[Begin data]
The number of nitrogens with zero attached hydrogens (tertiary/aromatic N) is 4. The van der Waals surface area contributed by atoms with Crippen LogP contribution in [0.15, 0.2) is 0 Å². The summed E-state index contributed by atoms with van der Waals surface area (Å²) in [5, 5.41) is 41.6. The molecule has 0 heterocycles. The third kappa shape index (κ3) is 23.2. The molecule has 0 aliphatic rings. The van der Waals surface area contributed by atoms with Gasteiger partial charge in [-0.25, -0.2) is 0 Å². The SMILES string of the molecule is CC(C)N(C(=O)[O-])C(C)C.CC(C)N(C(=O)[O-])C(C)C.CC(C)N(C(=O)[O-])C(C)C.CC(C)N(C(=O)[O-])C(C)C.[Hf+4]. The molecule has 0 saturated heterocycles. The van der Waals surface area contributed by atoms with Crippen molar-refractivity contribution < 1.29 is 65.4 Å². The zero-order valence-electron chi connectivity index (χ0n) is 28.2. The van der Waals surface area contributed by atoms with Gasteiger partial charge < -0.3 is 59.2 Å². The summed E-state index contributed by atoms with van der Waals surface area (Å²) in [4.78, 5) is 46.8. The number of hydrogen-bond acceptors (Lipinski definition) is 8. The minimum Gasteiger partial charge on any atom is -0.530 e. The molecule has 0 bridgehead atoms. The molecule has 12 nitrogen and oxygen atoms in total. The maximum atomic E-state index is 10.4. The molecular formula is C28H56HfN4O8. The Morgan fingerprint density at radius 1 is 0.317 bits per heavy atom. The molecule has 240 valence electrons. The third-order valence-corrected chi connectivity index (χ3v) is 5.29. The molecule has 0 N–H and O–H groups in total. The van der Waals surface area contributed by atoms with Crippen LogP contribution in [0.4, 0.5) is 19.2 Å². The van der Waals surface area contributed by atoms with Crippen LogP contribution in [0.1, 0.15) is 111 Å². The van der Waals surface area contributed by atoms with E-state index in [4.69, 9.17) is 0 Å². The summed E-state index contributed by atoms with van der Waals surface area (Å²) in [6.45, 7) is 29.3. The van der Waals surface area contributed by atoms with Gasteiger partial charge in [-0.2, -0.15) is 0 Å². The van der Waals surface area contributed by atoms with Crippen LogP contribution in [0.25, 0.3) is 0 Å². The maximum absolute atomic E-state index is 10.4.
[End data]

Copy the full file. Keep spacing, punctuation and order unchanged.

The number of nitrogens with zero attached hydrogens (tertiary/aromatic N) is 4. The van der Waals surface area contributed by atoms with Crippen LogP contribution in [0.15, 0.2) is 0 Å². The summed E-state index contributed by atoms with van der Waals surface area (Å²) in [5, 5.41) is 41.6. The molecule has 0 heterocycles. The third kappa shape index (κ3) is 23.2. The molecule has 0 aliphatic rings. The van der Waals surface area contributed by atoms with Gasteiger partial charge in [-0.25, -0.2) is 0 Å². The SMILES string of the molecule is CC(C)N(C(=O)[O-])C(C)C.CC(C)N(C(=O)[O-])C(C)C.CC(C)N(C(=O)[O-])C(C)C.CC(C)N(C(=O)[O-])C(C)C.[Hf+4]. The molecule has 0 saturated heterocycles. The van der Waals surface area contributed by atoms with Crippen molar-refractivity contribution < 1.29 is 65.4 Å². The zero-order valence-electron chi connectivity index (χ0n) is 28.2. The van der Waals surface area contributed by atoms with Gasteiger partial charge < -0.3 is 59.2 Å². The summed E-state index contributed by atoms with van der Waals surface area (Å²) in [4.78, 5) is 46.8. The number of hydrogen-bond acceptors (Lipinski definition) is 8. The minimum Gasteiger partial charge on any atom is -0.530 e. The molecule has 0 bridgehead atoms. The molecule has 12 nitrogen and oxygen atoms in total. The maximum atomic E-state index is 10.4. The molecular formula is C28H56HfN4O8. The Morgan fingerprint density at radius 1 is 0.317 bits per heavy atom. The molecule has 240 valence electrons. The third-order valence-corrected chi connectivity index (χ3v) is 5.29. The molecule has 0 N–H and O–H groups in total. The van der Waals surface area contributed by atoms with Crippen LogP contribution in [0.4, 0.5) is 19.2 Å². The van der Waals surface area contributed by atoms with Crippen LogP contribution in [0.1, 0.15) is 111 Å². The van der Waals surface area contributed by atoms with E-state index in [4.69, 9.17) is 0 Å². The summed E-state index contributed by atoms with van der Waals surface area (Å²) in [6.45, 7) is 29.3. The van der Waals surface area contributed by atoms with Gasteiger partial charge in [-0.2, -0.15) is 0 Å². The van der Waals surface area contributed by atoms with Crippen LogP contribution in [0.25, 0.3) is 0 Å². The maximum absolute atomic E-state index is 10.4.